Season describes itself as "a third-person atmospheric adventure bicycle road trip game". Frankly, that synopsis doesn't do Scavengers Studio's sophomore project justice. Season isn't just any old third-person atmospheric adventure bicycle road trip game. Season is a vibe. "People have described it that way sometimes in playtests before," admits creative director Kevin Sullivan. "I'm open to it. I guess it's a meditation in an emergency, Frank O'Hara style!"
As Scavengers Studio's first follow-up to 2018's Darwin Project, Season couldn't be more different from its battle royale focused predecessor. Playing as the yet to be named young woman seen in its mesmerising reveal trailer, you'll embark on a serene and poignant odyssey across a dying world, meeting its inhabitants, capturing its beauty, and learning about new cultures before they're gone forever.
I want to ride my bicycle
Developer Scavengers Studio
Publisher Scavengers Studio
Platforms PS5, PC
"Season slowly grew in the back of the studio over years," says Sullivan of the game's origins. "While Amélie [Lamarche] and Simon [Darveau], the co-founders of Scavengers Studio, are very different, they're both trying to embrace a new kind of experience for players. Darwin Project re-imagined gaming as entertainment from the perspective of form, using the new dynamic at play with viewers vs. players and building a bridge between them. Season is imagining a different tone."
That different tone is best exemplified by Season's gorgeous art style, an ultra-stylised blend of 3D animation and watercolour visuals, which looks quite unlike anything else we've seen from the medium before. Through it, Scavengers Studio hopes to capture the potent cocktail of emotions that come from exploring the natural world; that indescribable dream-like state achieved by tapping back into our primordial connection with the planet. More than anything, Season is a push back against society's obsession with moving faster and cheaper at every turn. It's a mandate to sit back, take a breath, and remember why we're here.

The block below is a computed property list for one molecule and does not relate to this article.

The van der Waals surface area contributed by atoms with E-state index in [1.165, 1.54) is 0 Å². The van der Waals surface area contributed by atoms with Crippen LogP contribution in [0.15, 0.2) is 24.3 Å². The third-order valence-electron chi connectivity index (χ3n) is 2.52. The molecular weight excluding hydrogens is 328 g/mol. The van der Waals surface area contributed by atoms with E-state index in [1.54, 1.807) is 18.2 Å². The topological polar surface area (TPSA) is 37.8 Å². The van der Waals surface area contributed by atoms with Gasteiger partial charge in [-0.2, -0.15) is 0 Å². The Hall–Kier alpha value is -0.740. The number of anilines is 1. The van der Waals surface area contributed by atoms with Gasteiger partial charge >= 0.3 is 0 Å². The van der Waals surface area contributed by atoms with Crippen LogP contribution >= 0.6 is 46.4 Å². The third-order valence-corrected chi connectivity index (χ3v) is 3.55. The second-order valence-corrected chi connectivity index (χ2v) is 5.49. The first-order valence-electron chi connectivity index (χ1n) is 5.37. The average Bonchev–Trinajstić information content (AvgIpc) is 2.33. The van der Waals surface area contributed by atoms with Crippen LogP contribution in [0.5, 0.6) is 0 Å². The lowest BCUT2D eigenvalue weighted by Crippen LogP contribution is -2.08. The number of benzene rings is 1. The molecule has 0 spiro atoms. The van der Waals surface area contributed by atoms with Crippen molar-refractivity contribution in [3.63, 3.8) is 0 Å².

It's also important to clarify what Season isn't. It's not, Scavengers stresses, a walking simulator. You have a bike, for one thing, which you'll use to explore different parts of the Season's world at your own pace and rhythm, making choices about which paths to follow, and what memories are worth preserving. Using your character's kit of documentation tools, from a camera to an audio recorder, you'll be able to chronicle your travels – imbuing new meaning and salience into what we now know as the video game photo mode. Sullivan explains that the studio "wanted to make a nonviolent game that still had dramatic stakes tied to your actions".
"The travel element came first, the idea of going around and meeting other cultures," he tells GamesRadar. "This seemed like a good fantasy, and one that didn't need a superpowered character but rather an interested human being in the right place at the right time." And it's here where Season's aforementioned vibe originated. If you're going to encourage the player to explore a world and capture its essence, then that world needs to be a place worth exploring, as does the act of travelling through it. "'How does it feel?' is a question that can be asked about any aspect of a game so I think it's a good organizing point," continues Sullivan. "How you ride the bike is expressing the vibe, the music, the UI. The vibe itself comes out of a combination of being both light and heavy."
Season thus appeals to the senses as much as it does our yearning for mindfulness, where the journey itself is so resonant in its evocative power, we're suddenly not in such a hurry to reach our destination. Whether you're wandering through the ruins of a lost civilization, or sitting back to watch the sunset on the horizon for the very last time, the journey is sure to be a memorable one.
After scaling down servers on Darwin Project earlier this year, the entire team at Scavengers is focused on bringing Season to PS5 and PC sometime in 2021. Of course, as an independent studio, there's no pressure to rush the project, which is perhaps apt given the leisurely, deliberative undertones of the game itself. "We're a bunch of creators at the studio so it feels more like a workshop than a corporate machine," says Sullivan. "Games are deeply collaborative and there are always different ways of coordinating things that will get you a different result. I'd expect surprising things to continue to emerge from Scavengers in the future. "
Where Darwin Project's online firefights might have been an appeal to our survival instincts, Season offers a different response to the end of life, encouraging players to find comfort and solace in the temporal, and simply enjoy the time we have left. Perhaps the two games aren't so different after all.
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